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November 24, 2005, 7:14 pm
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Not necessarily, ESD can burn out individual paths that
aren't critical to other subsystems. It's a PITA to
troubleshoot (practically unplausible for equipment and cost
No, disconnect AC to PSU then use the clear CMOS jumper on
the board or pull the battery for 10 minutes.
Sell it, or IF you think it's good (trust the seller) you
could consider getting a more modern motherboard that
supports it. For example, some slot 1 boards (assuming it's
slot 1 or is it socket 370?) had Via 694X, Apollo Pro
something-or-other (694 chipset is more reliable info to use
or the board model #), and would support high density
memory, and "maybe" newer features too.
I don't know whether your other system (Packard Bell)
uniqueness would be a problem or not, would need be checked
for standardization of power and motherboard, maybe software
too if you need ability to reload a factory software image
that relies on the bios identification as a Packard Bell
Anyway, it would be good to have access to other parts if
not another whole & compatible system to test each variable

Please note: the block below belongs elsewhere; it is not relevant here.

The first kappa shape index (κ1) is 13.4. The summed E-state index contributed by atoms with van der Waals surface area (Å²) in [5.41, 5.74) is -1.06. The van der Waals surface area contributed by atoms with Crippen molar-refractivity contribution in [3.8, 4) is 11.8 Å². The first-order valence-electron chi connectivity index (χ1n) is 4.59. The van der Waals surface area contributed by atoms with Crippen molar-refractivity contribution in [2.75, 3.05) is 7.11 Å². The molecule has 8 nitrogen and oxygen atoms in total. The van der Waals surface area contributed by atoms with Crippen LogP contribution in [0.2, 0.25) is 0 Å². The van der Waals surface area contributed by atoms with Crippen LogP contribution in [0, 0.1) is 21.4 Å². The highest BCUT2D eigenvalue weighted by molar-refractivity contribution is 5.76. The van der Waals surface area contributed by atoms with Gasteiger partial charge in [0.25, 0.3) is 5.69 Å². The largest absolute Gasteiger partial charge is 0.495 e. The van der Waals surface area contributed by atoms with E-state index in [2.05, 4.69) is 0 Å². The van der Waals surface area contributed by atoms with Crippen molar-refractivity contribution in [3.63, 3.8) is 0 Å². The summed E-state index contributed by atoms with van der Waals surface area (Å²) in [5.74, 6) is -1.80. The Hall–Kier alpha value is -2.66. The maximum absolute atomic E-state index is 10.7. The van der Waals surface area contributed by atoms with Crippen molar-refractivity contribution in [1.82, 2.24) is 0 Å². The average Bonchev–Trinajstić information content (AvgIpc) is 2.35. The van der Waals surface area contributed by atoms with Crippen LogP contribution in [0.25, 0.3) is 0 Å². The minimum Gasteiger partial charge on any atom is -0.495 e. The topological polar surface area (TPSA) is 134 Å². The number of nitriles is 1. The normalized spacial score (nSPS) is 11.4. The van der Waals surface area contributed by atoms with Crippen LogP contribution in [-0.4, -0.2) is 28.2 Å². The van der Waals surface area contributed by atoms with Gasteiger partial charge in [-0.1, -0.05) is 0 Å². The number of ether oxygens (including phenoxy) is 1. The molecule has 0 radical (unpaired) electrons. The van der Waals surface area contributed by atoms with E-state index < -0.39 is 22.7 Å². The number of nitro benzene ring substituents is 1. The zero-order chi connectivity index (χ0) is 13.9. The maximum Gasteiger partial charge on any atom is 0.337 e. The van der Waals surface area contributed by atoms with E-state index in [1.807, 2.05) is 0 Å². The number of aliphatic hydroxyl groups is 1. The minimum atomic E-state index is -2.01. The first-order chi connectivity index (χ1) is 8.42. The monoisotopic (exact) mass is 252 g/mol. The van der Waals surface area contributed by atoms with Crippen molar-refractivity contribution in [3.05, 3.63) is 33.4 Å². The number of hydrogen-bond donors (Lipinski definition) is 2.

(board & memory).
November 25, 2005, 10:53 am
Re: strange RAM problem
The PC seems to be working OK for a software point of view - infact its
got Linux installed on it (I use it as a webserver/server/router) so
that should be OK.
Thanks, some good info there - I should be able to get my hands on
another PC to try the memory out in and verify its integrity and I will
try the clear CMOS route too.
I am getting very tempted to just buy an new motherboard, CPU,
powersupply and memory and build a modernish system out of the
remainder of the parts of the old system (the disks and CD ROM etc in
it are pretty modern compared to the old PIII processor). Hopefully
can gain a few pounds back by selling my old memory on Ebay (provided
it is infact working!).
Thanks for the help.
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